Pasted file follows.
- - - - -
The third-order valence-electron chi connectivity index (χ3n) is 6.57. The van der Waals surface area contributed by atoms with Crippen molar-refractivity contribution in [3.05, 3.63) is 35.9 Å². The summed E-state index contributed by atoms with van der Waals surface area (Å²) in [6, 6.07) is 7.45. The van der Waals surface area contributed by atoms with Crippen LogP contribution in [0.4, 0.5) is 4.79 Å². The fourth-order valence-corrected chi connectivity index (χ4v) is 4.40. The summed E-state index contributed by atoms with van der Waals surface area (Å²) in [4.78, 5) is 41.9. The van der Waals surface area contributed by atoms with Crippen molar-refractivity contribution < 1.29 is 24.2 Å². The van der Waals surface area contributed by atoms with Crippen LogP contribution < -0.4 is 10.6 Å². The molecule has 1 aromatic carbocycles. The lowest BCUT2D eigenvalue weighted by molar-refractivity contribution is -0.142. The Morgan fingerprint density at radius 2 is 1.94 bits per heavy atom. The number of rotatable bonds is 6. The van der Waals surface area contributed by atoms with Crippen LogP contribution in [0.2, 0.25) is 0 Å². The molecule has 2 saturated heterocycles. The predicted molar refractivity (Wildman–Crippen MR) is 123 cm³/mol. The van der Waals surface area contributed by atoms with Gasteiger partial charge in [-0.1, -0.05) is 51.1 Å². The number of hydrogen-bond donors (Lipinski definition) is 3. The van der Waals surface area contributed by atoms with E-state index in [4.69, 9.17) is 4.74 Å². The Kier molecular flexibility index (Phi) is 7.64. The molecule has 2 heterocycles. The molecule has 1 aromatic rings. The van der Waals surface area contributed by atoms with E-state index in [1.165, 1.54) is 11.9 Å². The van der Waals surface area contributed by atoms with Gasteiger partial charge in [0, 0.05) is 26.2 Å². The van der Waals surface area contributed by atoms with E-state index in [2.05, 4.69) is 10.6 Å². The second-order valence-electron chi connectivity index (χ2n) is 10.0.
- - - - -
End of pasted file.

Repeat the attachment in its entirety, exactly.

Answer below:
The third-order valence-electron chi connectivity index (χ3n) is 6.57. The van der Waals surface area contributed by atoms with Crippen molar-refractivity contribution in [3.05, 3.63) is 35.9 Å². The summed E-state index contributed by atoms with van der Waals surface area (Å²) in [6, 6.07) is 7.45. The van der Waals surface area contributed by atoms with Crippen LogP contribution in [0.4, 0.5) is 4.79 Å². The fourth-order valence-corrected chi connectivity index (χ4v) is 4.40. The summed E-state index contributed by atoms with van der Waals surface area (Å²) in [4.78, 5) is 41.9. The van der Waals surface area contributed by atoms with Crippen molar-refractivity contribution < 1.29 is 24.2 Å². The van der Waals surface area contributed by atoms with Crippen LogP contribution < -0.4 is 10.6 Å². The molecule has 1 aromatic carbocycles. The lowest BCUT2D eigenvalue weighted by molar-refractivity contribution is -0.142. The Morgan fingerprint density at radius 2 is 1.94 bits per heavy atom. The number of rotatable bonds is 6. The van der Waals surface area contributed by atoms with Crippen LogP contribution in [0.2, 0.25) is 0 Å². The molecule has 2 saturated heterocycles. The predicted molar refractivity (Wildman–Crippen MR) is 123 cm³/mol. The van der Waals surface area contributed by atoms with Gasteiger partial charge in [-0.1, -0.05) is 51.1 Å². The number of hydrogen-bond donors (Lipinski definition) is 3. The van der Waals surface area contributed by atoms with E-state index in [4.69, 9.17) is 4.74 Å². The Kier molecular flexibility index (Phi) is 7.64. The molecule has 2 heterocycles. The molecule has 1 aromatic rings. The van der Waals surface area contributed by atoms with E-state index in [1.165, 1.54) is 11.9 Å². The van der Waals surface area contributed by atoms with Gasteiger partial charge in [0, 0.05) is 26.2 Å². The van der Waals surface area contributed by atoms with E-state index in [2.05, 4.69) is 10.6 Å². The second-order valence-electron chi connectivity index (χ2n) is 10.0.